Sadiq Khan calls for immediate rent freeze, as half of London renters paying a premium for draughty homes


London Mayor Sadiq Khan has called for an immediate freeze on private rents for Londoners, following new City Council analysis showing tenants in poorly insulated homes are paying a premium on their energy bills this winter.

As well as a rent freeze, which would save private tenants £3,000 over two years, the Mayor is advocating the introduction of a Lifeline rate for energy to ensure the most vulnerable people receive a base amount of free energy every day.

The City Council’s analysis shows that, even with the Government proposed price guaranteeLondon tenants will pay more for energy due to drafts in homes.

Half of private rentals in the capital, equivalent to 490,000 homes, are below Band C, the minimum acceptable energy rating standard. Of these, 20,000 are at F or G, the two lowest grades.

The Council estimates that those with a rating below Band C will pay a premium of £455 per year, rising to £947 in Bands F and G.

Sadiq Khan said: “This winter, London’s private tenants are facing a triple whammy with rising rents, bills and the cost of household essentials, putting huge pressure on their finances.

“Even with the government price guarantee, private renters will pay significantly more for energy this winter because private landlords have failed to adequately insulate drafty homes.

“Once again, I urge ministers to act now to tackle not only the climate crisis, but also the energy crisis and the skyrocketing cost of living by launching a major housing insulation campaign. The government must also give me the powers to stop rising rents in the capital, which would save Londoners £3,000 over two years and curb rent inflationary pressure on family budgets.”

It is not the first time that the mayor has asked for rent controls in the capital. During his 2019 re-election campaign, he said controls like those already in place in cities like New York and Berlin (though later defeated in court) were also needed in London.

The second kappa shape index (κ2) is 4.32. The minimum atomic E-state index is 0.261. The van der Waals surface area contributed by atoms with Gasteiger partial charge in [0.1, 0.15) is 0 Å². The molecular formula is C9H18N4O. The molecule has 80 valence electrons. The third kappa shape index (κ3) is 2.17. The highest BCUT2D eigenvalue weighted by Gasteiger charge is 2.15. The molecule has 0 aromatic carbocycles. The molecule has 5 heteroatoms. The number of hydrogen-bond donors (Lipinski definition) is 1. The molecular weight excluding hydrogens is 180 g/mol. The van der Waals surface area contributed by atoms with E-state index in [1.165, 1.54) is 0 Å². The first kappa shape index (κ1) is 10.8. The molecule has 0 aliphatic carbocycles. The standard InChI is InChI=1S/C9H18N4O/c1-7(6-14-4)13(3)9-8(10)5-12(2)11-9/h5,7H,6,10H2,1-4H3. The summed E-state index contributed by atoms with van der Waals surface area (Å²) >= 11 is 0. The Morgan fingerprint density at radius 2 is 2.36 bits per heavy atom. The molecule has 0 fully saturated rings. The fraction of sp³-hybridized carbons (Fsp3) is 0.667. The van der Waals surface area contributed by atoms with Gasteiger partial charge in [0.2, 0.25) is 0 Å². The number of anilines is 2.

In March of this year, he asked ministers for the power to freeze private income in the capital for two years, a petition that repeated in August, after rents increased 15 percent in a year. Tweeting statistics from the rental website SpareRoom, which showed the average rent in London had risen to £815 a month, he said the situation was “a disgrace”.

With these repeated calls to freeze rents, the pressure on ministers is mounting. However, landlords and rental experts argue that rent controls can drive landlords out of the market and reduce the number of properties available for rent.

Earlier this month, the The Scottish government introduced an emergency law to freeze rents, prompting demands from housing advocates and tenant unions for London to do the same.

“Private renters are especially affected by the cost-of-living crisis through rent increases and the rising cost of heating poorly insulated homes,” said Alicia Kennedy, director of Generation Rent, a campaign run by tenants.

“Without further action, more tenants will be faced with the harrowing choices of turning up the heat or putting food on the table. Many will fall behind on rent and risk eviction and homelessness, and councils are already dealing with rising homelessness.

“To reverse this crisis, the government needs to freeze rents, suspend no-fault evictions, and stop automatic evictions for back rent.”

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